Thursday, May 12, 2005

Good questions and well-being at work

Yingyang2_1I am a big believer in the power of (good) questions. Actually I have not really come across "bad" questions so far. Yes, there are questions that bother me or questions I cannot answer or questions that are indiscrete... however that does not make them "bad" questions. Let alone that the sheer fact of dividing the world in "good" and "bad" is seldom a source of harmony in my opinion, for there is always one within the other in our world. Of course, the question begs: why should there be peace and harmony in one's life and especially their professional life? Let me renew a promise I made onthis blog: I will write something about the importance of harmony (even in business), as soon as I feel ready to do it.

Anyway, here are three questions asked by Ricardo Semler, a highly successful business manager in Latin America. He shares his experience in Maverick! and The Seven Day Weekend and I think both are worth reading. Now the questions:

1. Why do we think that the future is in God's hands and
then pre-plan every moment of it?

2. Why do we think
 intuition is so valuable and unique - and find no
place for it as an official business instrument?

3. Why do we agree that living well is
living every moment, without
reinforcing past of future
- but then spend most of our work lives
dealing with historical data and future budgets?

It's interesting food for thought and I realise that the more I read, think and write about those aspects of business that I experience, the more I come to ask questions that cannot be restricted to business life.

So perhaps after all life is One and the distinction between principles that would be applicable to my business life and principles that I choose to apply to my private life, is essentially artificial. Perhaps it is even detrimental to an individual's well being. Perhaps it is fragmenting that which is One, ie an individual's higher self. Perhaps thinking, saying and doing something about the well being of people at work is substantially more powerful as a means to improve the odds for a business than rigid procedures, ill-formatted templates and cost cutting programmes.

But of course, we may feel uncomfortable considering a different path from the obvious and established one. Do we feel uncomfortable doing something for its own sake and because we (not other people) feel it's the right thing to do?

Tuesday, May 10, 2005

To conform or not to conform?

Found on the site of the University of Michigan, this text is quoted from The Corporate curmudgeon (Dale Dauten). Quite interesting and thought provoking...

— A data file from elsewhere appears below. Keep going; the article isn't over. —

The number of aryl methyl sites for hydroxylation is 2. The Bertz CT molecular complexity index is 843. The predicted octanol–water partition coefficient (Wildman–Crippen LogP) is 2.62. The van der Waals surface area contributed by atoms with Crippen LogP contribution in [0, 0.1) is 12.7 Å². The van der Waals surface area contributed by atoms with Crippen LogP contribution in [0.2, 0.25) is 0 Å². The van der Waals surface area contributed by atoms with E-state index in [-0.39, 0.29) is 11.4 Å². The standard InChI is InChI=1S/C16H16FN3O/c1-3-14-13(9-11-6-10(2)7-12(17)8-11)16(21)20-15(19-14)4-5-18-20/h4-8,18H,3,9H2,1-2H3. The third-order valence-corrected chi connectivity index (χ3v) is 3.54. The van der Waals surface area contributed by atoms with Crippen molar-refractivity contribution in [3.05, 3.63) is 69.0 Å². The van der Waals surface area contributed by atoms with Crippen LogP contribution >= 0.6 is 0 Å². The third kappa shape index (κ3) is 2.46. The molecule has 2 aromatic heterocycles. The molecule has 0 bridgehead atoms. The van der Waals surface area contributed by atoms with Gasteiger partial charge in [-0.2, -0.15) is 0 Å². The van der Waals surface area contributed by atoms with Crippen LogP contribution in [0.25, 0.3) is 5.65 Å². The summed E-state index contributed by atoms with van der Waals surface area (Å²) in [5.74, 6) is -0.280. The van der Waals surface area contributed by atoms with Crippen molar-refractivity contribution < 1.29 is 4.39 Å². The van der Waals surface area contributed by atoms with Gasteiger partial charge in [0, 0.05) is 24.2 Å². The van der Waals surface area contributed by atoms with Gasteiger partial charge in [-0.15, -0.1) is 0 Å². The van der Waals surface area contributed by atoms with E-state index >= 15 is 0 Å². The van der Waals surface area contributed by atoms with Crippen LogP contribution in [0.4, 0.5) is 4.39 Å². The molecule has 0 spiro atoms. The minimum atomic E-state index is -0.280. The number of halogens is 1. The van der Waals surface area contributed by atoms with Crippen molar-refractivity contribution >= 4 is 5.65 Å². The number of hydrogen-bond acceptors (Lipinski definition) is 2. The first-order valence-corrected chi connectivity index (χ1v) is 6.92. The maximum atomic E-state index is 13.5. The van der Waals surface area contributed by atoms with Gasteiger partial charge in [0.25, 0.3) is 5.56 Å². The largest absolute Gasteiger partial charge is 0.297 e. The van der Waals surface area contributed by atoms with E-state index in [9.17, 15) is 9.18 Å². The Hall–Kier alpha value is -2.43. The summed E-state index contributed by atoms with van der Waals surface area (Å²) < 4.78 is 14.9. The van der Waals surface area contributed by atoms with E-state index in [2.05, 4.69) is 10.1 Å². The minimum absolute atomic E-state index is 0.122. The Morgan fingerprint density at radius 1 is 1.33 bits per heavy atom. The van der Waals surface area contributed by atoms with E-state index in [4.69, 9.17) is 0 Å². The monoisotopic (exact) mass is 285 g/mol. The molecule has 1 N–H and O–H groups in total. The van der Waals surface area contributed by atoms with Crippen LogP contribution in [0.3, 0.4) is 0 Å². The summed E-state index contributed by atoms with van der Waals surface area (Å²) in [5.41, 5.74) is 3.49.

"A university once was thought of as a place for
freethinkers. Not now. The thinking is never free; it is expensive and shackled.
In the absence of freethinking, college has become a vo-tech for bureaucrats. A
diploma proves that you are a card-carrying bureaucrat, that you are willing to
do what you are told for years at a time. thus, you are qualified to work for
major corporations.

And when you go to the placement office, think about the
sort of companies that would want to come to a university to hire employees. Ask
yourself: If these corporations are such great places to work, why are they the
only ones other than the Army to have 'recruiters'?

If you want to live your own way, it is important to understand
that those who make a difference are nonconformists, rugged individualists. What
school prepares you for is a life as a hard-working non-individualist, a rugged

You arrive at graduation ill-prepared for the life-long struggle
against conformity. Refuse to concede. Start by refusing to take the obvious
job, the one that pays the most. You've heard that old lie about 'He who has
the most toys when he dies wins.' Change the 't' in 'toys' to a 'j' and you'll
be closer.

And if you have to give up a few thousand dollars a year to join
a small, lively organization, remember that each $1,000 in salary is only about
two dollars a day, take-home. Would you leave a $5 bill on the dresser every
day to have a lively, energizing career?

So, if you want to have a chance to slip the bonds of bureaucracy,
you will have to look beyond the placement office.

You will have to search among the oddballs and black sheep, among
those whose shoes aren't shined and whose smiles aren't rehearsed..

No, do not go in search of a job, but an inspiration. Find a
leader, a guide. Find friends. Look until you discover true individuals and
then plead with them to take you in."